grief Photo courtesy of Help GuideOpens in new window

Grief is a complex, often long-lasting reaction to a loss. The loss may be anything of central importance to a person such as another person, a job, a home, one’s physical ability (i.e., becoming disabled may lead to grief), and other losses. Most often, research and theorizing about grief has focused on the aftermath of death of a loved one.

Bonanno, Goorin, and Coifman (2008) identified four characteristics of grief.

  1. First, it is a state that endures, usually lasting between a few weeks and several years.
  1. Second, it may be associated with a variety of emotions, notably sadness, and other negative emotionsOpens in new window, such as angerOpens in new window, fearOpens in new window, guiltOpens in new window, and others. Some positive emotions may also be present at points during the grieving process, including happinessOpens in new window, pride, and amusementOpens in new window.
  2. Third, the event that precipitated the grief state was a blow to one’s understanding, either of oneself or of the world, or both. Grieving therefore involves a re-creating of meaning; identity may become restructured and/or worldviews may transform.
  3. Fourth, grief involves extensive, long-term efforts at coping.

Bonanno et al. (2008) and other researchers suggest that the occurrence of positive emotionsOpens in new window during grief is healthy. Experiencing positive emotions punctuating the negative emotionsOpens in new window makes it less likely that the individual will slip into a downward spiral of negative emotion that could become a dysfunctional state such as clinical depressionOpens in new window.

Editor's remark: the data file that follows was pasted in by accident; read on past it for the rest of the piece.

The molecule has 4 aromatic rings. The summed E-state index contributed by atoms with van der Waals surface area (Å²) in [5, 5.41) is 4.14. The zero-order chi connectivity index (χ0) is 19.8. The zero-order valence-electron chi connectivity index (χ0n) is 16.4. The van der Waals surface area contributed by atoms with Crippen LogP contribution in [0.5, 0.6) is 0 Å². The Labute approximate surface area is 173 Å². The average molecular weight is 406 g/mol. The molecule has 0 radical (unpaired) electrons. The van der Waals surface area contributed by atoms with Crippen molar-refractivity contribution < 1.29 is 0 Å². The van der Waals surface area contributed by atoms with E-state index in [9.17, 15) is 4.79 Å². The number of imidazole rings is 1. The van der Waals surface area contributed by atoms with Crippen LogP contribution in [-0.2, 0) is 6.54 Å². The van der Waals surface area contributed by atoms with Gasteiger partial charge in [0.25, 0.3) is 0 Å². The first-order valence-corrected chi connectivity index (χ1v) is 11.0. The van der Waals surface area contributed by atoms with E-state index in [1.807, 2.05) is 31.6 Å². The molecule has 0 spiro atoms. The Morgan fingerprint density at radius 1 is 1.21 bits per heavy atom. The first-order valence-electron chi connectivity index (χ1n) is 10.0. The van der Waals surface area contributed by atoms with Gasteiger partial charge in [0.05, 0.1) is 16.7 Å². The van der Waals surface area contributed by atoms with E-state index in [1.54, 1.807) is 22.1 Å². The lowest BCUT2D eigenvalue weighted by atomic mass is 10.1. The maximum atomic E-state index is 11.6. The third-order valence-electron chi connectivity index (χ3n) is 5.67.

Psychotherapist J. William Worden wrote Grief Counseling and Grief Therapy (2008), a handbook for mental health professionals who treat grief. He discussed four tasks that constitue grieving, which are:

  1. to accept that the loss is real,
  2. to feel the pain of the loss,
  3. to adjust to the new circumstance and environment without the lost person or object, and
  4. to withdraw one’s emotional energy from the lost person/object and attach the energy to a new person/object.

Knowledge of these four tasks can help the mental health professional identify areas of grieving in which the client is having difficulty.

Grief has engaged the interest of researchers and thinkers from diverse fields such as psychology, philosophy, anthropology, and others. Anthropologists have observed grief reactions across cultures noting both similaritied and differences.

For instance, in mainstream American culture, a death is typically followed by a single funeral. In some other cultures, deaths may be commemorated in several ceremonies over several years.

Grief is a popular theme in the arts. For centuries, novelists, musicians, and poets have described or represented grief in eloquent and moving fashion. This universal and profound experience is sure to continue as a common theme in art and an intriguing field of inquiry in science.

See Also:
  1. Bonanno, G.A., Goorin, L., & Coifman, K.G. (2008). Sadness and grief. In M. Lewis, J.M. Haviland-Jones, & L.F. Barrett (Eds.), Handbook of emotions (3rd ed., pp. 797 – 810). New York: Guilford.
  2. Worden, J. W. (2008). Grief counseling and grief therapy: A handbook for the mental health practitioner. New York: Springer.
  3. Moffat, M.J. (1992). In the midst of winter: Selections from the literature of mourning. New York: Vintage.
  4. Parkes, C. (1997). Death and bereavement across cultures. New York: Routledge.